By Lise Alves, Senior Contributing Reporter
SÃO PAULO, BRAZIL – The Brazilian government is expected to announce this week a significant cut in the 2016 budget to try to balance public accounts. According to economists however, the reduction is not likely be sufficient for the government to meet its target of a primary surplus of 0.5 percent of the GDP, equivalent to R$30.5 billion, this year.
Instead, financial institutions surveyed by Brazil’s Central Bank in its weekly Focus Survey forecast a primary deficit of 3.21 percent of the GDP. This is the third consecutive week that analysts have increased the GDP deficit for this year.
The forecast for the net debt of the public sector increased for 2016 from forty percent in the previous survey to 40.2 percent of the GDP and should continue to grow, with the forecast of reaching 43 percent of the GDP in 2017. If the deficit is confirmed at the end of the year, it will be the third consecutive year that Brazil has closed in negative territory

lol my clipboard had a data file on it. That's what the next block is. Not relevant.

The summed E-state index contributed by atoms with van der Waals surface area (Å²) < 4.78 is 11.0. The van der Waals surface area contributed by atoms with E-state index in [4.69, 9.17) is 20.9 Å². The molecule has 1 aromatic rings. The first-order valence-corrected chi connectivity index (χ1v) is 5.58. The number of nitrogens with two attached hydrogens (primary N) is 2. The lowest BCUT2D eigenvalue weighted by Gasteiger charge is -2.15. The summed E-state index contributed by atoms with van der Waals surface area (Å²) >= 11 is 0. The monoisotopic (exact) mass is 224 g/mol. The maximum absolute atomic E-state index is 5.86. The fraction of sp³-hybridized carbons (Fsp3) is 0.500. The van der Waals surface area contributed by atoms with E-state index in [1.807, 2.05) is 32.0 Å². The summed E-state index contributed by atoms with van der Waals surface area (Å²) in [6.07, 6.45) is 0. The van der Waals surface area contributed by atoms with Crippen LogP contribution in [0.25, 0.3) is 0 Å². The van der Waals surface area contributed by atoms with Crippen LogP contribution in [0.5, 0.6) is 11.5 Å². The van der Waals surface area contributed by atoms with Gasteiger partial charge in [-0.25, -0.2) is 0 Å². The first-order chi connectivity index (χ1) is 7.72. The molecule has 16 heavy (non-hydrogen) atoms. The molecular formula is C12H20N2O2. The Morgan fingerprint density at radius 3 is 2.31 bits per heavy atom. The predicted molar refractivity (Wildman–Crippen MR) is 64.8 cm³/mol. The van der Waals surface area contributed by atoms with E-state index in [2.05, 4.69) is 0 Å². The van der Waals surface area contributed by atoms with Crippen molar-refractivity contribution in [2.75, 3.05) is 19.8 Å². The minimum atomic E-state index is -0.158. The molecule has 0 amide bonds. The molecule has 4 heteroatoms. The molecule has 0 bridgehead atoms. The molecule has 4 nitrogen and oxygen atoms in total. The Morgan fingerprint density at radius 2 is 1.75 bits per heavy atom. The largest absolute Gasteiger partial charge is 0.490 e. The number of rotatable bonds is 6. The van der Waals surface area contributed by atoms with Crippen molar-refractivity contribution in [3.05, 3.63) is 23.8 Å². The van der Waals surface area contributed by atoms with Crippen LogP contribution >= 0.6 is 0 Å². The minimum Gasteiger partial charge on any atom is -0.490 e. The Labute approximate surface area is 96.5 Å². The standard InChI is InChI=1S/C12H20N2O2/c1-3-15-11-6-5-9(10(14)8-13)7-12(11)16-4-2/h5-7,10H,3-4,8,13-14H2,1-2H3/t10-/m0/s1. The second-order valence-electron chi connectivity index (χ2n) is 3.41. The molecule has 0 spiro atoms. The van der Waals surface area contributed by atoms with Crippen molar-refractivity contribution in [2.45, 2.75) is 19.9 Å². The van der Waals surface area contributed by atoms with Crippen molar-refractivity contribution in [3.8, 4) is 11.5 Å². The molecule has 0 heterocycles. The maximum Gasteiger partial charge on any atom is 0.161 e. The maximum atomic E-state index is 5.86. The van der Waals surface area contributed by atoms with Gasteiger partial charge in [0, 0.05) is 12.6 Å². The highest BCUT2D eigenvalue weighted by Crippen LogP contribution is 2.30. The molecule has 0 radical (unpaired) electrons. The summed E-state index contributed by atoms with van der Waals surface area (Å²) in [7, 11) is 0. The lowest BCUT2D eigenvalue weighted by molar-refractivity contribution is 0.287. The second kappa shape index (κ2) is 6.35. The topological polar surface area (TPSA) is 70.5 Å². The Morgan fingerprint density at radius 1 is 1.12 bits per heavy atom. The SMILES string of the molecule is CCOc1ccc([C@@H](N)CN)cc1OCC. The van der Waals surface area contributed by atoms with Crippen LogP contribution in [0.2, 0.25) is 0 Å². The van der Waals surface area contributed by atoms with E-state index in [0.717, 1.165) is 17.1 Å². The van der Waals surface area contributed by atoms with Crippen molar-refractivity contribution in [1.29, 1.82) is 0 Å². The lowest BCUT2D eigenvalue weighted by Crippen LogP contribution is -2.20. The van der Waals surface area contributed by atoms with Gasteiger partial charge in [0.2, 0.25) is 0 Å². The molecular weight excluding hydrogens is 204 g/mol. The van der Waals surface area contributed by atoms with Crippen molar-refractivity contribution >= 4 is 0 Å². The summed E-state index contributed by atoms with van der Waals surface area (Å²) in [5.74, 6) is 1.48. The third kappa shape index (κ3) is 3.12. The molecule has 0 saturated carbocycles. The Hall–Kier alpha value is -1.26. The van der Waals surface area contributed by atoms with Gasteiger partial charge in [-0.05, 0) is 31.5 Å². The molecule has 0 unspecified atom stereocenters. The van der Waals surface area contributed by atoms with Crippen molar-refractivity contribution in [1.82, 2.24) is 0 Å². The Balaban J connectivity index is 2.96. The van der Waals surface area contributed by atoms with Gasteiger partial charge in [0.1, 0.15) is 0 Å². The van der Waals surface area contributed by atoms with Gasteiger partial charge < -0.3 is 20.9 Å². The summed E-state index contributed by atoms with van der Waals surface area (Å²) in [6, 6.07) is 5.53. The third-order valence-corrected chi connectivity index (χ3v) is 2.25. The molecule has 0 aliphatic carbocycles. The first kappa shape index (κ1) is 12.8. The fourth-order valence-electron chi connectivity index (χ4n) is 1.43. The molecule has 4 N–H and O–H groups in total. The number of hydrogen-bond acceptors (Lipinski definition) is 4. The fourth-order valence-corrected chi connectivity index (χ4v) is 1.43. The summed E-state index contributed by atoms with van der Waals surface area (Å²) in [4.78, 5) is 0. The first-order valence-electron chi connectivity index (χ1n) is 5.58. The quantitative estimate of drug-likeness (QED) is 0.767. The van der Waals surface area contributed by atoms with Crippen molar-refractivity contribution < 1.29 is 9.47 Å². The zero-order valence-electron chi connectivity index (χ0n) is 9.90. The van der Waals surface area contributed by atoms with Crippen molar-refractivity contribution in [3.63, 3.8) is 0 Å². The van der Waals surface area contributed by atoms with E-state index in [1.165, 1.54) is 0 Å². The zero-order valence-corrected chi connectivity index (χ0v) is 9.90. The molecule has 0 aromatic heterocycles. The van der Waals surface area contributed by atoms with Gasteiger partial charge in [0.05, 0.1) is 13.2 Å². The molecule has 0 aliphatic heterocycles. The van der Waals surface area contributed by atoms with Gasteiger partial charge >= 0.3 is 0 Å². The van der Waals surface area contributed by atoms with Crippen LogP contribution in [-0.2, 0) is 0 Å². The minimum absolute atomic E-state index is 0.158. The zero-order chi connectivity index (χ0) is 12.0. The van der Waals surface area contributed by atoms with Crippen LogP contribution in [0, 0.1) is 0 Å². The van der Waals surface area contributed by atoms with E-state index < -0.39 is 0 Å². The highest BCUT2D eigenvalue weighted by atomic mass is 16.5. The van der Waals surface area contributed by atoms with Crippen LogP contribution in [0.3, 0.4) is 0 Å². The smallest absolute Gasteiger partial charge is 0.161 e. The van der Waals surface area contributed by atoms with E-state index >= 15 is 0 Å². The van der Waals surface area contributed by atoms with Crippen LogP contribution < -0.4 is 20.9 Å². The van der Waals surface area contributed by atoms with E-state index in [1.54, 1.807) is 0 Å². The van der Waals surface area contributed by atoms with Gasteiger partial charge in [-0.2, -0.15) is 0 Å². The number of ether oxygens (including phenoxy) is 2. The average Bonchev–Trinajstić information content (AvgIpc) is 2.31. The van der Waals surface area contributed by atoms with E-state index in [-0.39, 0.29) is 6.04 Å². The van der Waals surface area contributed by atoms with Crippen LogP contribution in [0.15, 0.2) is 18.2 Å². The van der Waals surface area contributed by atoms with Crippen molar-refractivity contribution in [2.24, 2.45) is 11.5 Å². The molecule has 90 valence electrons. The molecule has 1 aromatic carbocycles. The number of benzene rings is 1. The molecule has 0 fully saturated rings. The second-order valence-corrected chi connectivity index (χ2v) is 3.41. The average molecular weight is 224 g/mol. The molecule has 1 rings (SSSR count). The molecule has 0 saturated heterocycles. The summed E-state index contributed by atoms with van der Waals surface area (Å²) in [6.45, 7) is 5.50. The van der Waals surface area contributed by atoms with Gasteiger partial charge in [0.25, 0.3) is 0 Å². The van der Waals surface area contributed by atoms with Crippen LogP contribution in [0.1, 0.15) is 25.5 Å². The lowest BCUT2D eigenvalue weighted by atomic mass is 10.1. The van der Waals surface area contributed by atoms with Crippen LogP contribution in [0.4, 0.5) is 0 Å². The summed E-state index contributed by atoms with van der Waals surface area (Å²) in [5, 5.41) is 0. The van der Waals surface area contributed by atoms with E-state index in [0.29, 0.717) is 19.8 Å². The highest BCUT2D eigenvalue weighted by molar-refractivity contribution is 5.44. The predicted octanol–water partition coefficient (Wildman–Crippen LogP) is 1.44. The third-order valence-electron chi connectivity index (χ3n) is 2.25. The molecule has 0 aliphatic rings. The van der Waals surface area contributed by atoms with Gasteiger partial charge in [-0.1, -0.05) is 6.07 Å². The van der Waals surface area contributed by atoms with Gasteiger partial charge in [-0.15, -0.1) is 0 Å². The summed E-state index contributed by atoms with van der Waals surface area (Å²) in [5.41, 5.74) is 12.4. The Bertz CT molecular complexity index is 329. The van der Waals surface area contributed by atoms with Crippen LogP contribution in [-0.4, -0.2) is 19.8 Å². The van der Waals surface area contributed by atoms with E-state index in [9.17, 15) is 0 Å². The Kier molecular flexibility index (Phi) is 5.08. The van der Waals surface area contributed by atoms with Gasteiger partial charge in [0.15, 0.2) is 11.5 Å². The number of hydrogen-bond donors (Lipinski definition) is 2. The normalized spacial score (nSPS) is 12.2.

Other economic indicators are also not favourable to the government. The median inflation index (IPCA) continues well above the government’s target of 4.5 percent (6.5 percent being the upper limit of the target), at 7.56 percent. The retraction of the country’s industrial production also increased from the previous survey, from 3.80 percent to 4.0 percent.
Institutions surveyed for the report also believe that the foreign exchange rate is likely to continue to hover around the present levels and do not forecast an appreciation of the Brazilian real anytime soon. According to analysts the foreign exchange rate at the end of 2016 is likely to be around R$4.35/US$1, increasing slightly to R$4.40/US$1 in 2017.